The military said "ongoing frantic efforts" of security forces, vigilante groups and hunters are attempting to find and free the students.
Rescue teams, aided by surveillance helicopters, were moving deeper into the vast forest that extends into neighboring Cameroon and other states in the region, Ali Ndume, a senator representing southern Borno state, said Wednesday.
A broken-down truck believed to have been part of the kidnappers' convoy was found at the edge of the forest, which suggests the abductors took their hostages into the woods on foot, he added.
The incident began Monday night, when militants engaged in a gunbattle with guards at the boarding school, and then herded the students onto vehicles and drove off, authorities said.
"They left with us in a convoy into the bush," said one girl who escaped, but, citing security concerns, declined to identify herself. "A group of motorcyclists flanked the convoy to ensure none of us escaped."
When a truck broke down, the girls inside were transferred to another truck and the broken one was set afire, the girl said.
Another vehicle then broke down and, as the men tried to fix it, "some of us jumped out of the vehicles and ran into the bush," she said. "We later found our way back to Chibok."
Boko Haram means "Western education is sin" in the local Hausa language. The Islamist militant group is waging a campaign of violence in northeastern Nigeria, particularly in Borno, Yobe and Adamawa states.
The militant group has bombed schools, churches and mosques; kidnapped women and children; and assassinated politicians and religious leaders alike. Human Rights Watch says more than 3,000 people have been killed in Boko Haram-related violence in the past five years.
Armed militant groups in Nigeria's northeastern region are nothing new, but Boko Haram has taken the violence to unprecedented levels since 2009.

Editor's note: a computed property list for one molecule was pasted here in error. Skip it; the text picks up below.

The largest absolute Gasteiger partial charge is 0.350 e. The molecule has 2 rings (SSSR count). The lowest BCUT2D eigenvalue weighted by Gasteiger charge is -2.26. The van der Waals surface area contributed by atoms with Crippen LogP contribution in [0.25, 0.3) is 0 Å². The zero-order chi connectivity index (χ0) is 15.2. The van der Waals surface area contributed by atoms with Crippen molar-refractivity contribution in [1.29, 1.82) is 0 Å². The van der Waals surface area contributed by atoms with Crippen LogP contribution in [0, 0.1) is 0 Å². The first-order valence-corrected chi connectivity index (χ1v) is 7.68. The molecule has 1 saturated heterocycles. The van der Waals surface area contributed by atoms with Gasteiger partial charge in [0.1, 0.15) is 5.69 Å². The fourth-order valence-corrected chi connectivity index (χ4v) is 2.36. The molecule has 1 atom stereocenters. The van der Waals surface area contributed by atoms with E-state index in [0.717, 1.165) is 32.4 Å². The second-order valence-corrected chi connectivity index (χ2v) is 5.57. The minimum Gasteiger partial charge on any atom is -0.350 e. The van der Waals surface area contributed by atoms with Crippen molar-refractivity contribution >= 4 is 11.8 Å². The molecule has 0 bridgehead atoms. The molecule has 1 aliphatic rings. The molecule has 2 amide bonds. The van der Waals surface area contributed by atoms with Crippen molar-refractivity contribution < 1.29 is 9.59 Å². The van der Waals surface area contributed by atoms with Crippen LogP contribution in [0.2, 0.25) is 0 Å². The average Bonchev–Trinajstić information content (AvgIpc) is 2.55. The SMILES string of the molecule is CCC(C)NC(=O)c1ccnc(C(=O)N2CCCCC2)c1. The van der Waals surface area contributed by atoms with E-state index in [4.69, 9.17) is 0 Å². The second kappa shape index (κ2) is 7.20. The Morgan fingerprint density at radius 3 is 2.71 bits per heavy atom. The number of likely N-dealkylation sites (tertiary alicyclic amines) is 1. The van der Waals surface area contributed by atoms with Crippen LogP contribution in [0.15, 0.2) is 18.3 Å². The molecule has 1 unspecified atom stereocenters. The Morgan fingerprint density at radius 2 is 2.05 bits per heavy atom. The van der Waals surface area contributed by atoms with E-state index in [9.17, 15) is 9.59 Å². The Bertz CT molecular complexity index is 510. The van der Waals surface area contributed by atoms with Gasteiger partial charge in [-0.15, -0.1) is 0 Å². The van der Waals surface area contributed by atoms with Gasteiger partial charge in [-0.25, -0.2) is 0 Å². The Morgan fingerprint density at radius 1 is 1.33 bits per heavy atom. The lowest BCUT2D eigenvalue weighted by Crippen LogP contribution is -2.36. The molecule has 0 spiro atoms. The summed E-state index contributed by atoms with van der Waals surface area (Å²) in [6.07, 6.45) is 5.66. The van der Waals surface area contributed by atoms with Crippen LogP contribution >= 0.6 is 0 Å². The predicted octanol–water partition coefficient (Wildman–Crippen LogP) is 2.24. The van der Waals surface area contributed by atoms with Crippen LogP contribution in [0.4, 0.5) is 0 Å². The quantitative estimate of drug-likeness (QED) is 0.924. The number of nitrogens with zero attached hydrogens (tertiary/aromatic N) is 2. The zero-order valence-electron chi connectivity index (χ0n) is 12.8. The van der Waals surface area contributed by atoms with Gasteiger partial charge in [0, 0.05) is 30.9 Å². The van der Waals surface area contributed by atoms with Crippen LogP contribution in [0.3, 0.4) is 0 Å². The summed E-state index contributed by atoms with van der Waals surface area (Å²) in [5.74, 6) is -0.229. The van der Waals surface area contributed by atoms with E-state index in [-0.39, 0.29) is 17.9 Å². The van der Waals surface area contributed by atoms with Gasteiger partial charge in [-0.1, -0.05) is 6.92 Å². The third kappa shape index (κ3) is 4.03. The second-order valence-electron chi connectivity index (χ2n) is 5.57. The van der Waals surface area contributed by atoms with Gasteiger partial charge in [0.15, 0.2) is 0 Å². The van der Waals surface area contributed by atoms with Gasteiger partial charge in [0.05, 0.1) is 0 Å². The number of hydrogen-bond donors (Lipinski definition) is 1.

In early March, Borno closed its 85 secondary schools and sent more than 120,000 students home after increasing attacks by the group. Chibok is in Borno state.
Borno is one of three states under a state of emergency since mid-May.
UNICEF has called for the girls' "immediate and unconditional release."
The agency "is deeply concerned about the persistent trend of attacks on schools in Nigeria," UNICEF Regional Director Manuel Fontaine said. "Most recently, unidentified gunmen killed 53 children between 13 and 17 years old at the Federal Government College, Buni Yadi, Yobe State, in February."
British Foreign Secretary William Hague was among the world leaders condemning the kidnappings. "We stand ready to provide assistance to help the Nigerian government ensure that these children can be returned to their families in safety, and to bring to justice those responsible" for the "cowardly act," he said.
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« Reply #5 on: Apr 18, 2014 04:42 AM »

Very unfortunate that our government seems to be playing politics when innocent children's' lives are at stake. We woke up to the news yesterday as the state governor and the principal of the school confirmed to the news agencies that no girl was rescued by the military. The good thing is that this time, the military have accepted their mistake, which they seldom do in the past. I pray they would rescue all the girls soon.

"Whoever rejects false deities and believes in Allah has grasped a firm handhold which will never break." Q 2:256"